560 F2d 323 United States v. Pfizer Inc
560 F.2d 323
196 U.S.P.Q. 530
UNITED STATES of America, Appellant,
PFIZER, INC., American Cyanamid Company and Bristol-Myers
United States Court of Appeals,
Submitted May 17, 1977.
Decided Aug. 5, 1977.
Donald I. Baker, Asst. Atty. Gen., Barry Grossman, Paul A. Owens (argued), John J. Powers, III, Edward S. Panek, Jr., Dept. of Justice, Washington, D.C., and Don O. Burley, Minneapolis, Minn., Attys., on brief and reply brief, for appellant; John Galus, Washington, D.C., on brief and William T. Clabault and Martin I. Eisenstein, Washington, D.C., on reply brief.
Samuel W. Murphy, Jr., New York City, for appellees.
Before GIBSON, Chief Judge, and BRIGHT and HENLEY, Circuit Judges.
HENLEY, Circuit Judge.
This case presents another aspect of the protracted litigation commenced a number of years ago by a number of plaintiffs, including the United States government, against seven chemical companies seeking damages and other relief on account of alleged overcharges for the broad spectrum antibiotic drug known as tetracycline which the defendant chemical companies have been selling as a patented drug covered by the so-called Conover patent which was issued to the defendant, Pfizer, Inc., in 1955. The other defendants in the case are American Cyanamid Company, Bristol-Myers Company, Olin Corporation, Squibb Corporation, E. R. Squibb & Sons, Inc. and Upjohn Company. The litigation has been before us many times in various contexts. See United States v. Pfizer, Inc., 560 F.2d 319 (8th Cir. 1977), and Republic of Vietnam v. Pfizer, Inc., 556 F.2d 892 (8th Cir. 1977), and earlier decisions cited therein.
This particular case was commenced by the government in the United States District Court for the District of Columbia in 1969 and in due course was transferred for final disposition to the United States District Court for the District of Minnesota1 whence this appeal comes. The government seeks reversal of an order of the district court granting a motion of the defendants Pfizer, Cyanamid and Bristol-Myers for summary judgment dismissing Count 2 of the government's complaint in which count the movants were named as defendants. The district court certified that an interlocutory appeal from its order would be appropriate, and we accepted the appeal. 28 U.S.C. § 1292(b). We affirm.
The government's complaint is in three counts. In the first count the government seeks affirmative cancellation of the Conover patent on the ground that it had been procured by fraud on the Patent Office. The second count, which is the one with which we are immediately concerned, was a common law action for fraud and deceit in which the government seeks to recover millions of dollars in damages on account of alleged overcharges for the drug which the government allegedly had been required to pay in connection with its purchases of the product for use in this country and abroad. The third count alleges that the defendants unlawfully conspired to violate and violated provisions of the federal antitrust laws in the marketing and pricing of the drug, and the government seeks to recover actual damages for the alleged overcharges as authorized by the 1955 addition to § 4A of the Clayton Act of 1914. 15 U.S.C. § 15a. Significantly, the government, in order to recover under Count 2 would not be required to prove antitrust violations and under Count 3 the government would be limited in recovery to damages sustained within four years prior to the filing of the suit in 1969, 15 U.S.C. § 15b, whereas its recovery under Count 2 would not be so limited in point of time. The damage differential is very material, and in granting the motion for summary judgment with respect to Count 2 the district court noted that its presence in the case has been a highly complicating factor.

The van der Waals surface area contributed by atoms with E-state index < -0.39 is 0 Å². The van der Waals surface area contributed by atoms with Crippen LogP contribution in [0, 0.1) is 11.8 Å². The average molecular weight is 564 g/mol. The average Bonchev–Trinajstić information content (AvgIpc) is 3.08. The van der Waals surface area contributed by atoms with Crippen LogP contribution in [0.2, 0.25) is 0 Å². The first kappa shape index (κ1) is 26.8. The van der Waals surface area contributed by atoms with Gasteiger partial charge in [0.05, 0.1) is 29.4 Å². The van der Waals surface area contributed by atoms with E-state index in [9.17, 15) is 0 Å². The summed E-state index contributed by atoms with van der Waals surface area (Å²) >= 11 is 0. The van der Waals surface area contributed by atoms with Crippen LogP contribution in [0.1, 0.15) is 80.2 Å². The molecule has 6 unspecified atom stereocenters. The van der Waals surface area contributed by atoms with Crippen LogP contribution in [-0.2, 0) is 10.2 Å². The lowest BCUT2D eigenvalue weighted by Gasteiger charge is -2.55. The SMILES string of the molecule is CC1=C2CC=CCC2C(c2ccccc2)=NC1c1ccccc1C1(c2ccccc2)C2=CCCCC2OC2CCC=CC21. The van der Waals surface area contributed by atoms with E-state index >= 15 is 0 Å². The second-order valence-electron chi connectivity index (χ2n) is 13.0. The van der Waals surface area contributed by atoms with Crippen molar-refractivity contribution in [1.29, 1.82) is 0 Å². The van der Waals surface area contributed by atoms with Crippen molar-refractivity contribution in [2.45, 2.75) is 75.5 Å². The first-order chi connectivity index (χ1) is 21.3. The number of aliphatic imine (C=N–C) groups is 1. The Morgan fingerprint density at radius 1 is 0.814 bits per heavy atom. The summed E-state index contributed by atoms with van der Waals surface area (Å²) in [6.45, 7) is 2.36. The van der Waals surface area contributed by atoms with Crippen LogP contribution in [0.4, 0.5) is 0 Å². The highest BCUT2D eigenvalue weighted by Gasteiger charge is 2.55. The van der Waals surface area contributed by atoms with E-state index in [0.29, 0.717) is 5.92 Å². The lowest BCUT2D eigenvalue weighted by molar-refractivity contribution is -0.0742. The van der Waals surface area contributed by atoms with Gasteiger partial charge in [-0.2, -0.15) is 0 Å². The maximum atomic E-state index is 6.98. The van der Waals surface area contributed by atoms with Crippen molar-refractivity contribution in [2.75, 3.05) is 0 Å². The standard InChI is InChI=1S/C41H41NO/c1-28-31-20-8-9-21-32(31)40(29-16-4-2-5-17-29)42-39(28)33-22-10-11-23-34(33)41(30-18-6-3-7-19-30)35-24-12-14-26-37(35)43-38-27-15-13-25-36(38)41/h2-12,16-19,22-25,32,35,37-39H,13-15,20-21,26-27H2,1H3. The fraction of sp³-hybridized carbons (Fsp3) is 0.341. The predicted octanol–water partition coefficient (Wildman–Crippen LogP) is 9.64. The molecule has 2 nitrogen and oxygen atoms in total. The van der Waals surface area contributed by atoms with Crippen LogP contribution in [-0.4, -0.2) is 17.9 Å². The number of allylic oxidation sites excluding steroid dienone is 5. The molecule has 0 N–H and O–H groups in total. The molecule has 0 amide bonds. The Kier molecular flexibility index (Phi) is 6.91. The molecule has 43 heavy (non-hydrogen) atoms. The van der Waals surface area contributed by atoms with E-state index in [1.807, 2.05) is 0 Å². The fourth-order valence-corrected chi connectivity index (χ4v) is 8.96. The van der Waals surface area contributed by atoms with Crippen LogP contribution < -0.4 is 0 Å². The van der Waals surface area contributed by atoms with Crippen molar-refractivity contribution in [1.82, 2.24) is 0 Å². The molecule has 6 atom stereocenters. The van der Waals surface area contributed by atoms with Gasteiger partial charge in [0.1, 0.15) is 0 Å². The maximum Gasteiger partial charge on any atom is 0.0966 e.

The government's theory on Count 2 is that the Conover patent was obtained for the purpose of enabling the defendants to market the drug at higher prices than it would have brought on the market had it been unpatented, that overcharges for the drug were a foreseeable consequence of the fraud, and that the fraud was a proximate cause of the damages that the government contends that it has sustained in connection with its purchases of the drug. It will be observed that the government is suing as a consumer, in fact probably the largest consumer of them all.
In support of their motion for summary judgment the defendants contended that a consumer, including the government, has no private right of action for damages for overcharges for a patented article simply because the patent was or may have been obtained by means of a fraud on the Patent Office, that the fraud on the Patent Office, if there was one, was not a proximate cause of the government's damages, and that, in any event, the government waived its cause of action for fraud by not suing for cancellation or rescission of the patent well prior to 1969 when it had knowledge or information to the effect that the patent had been obtained by fraud.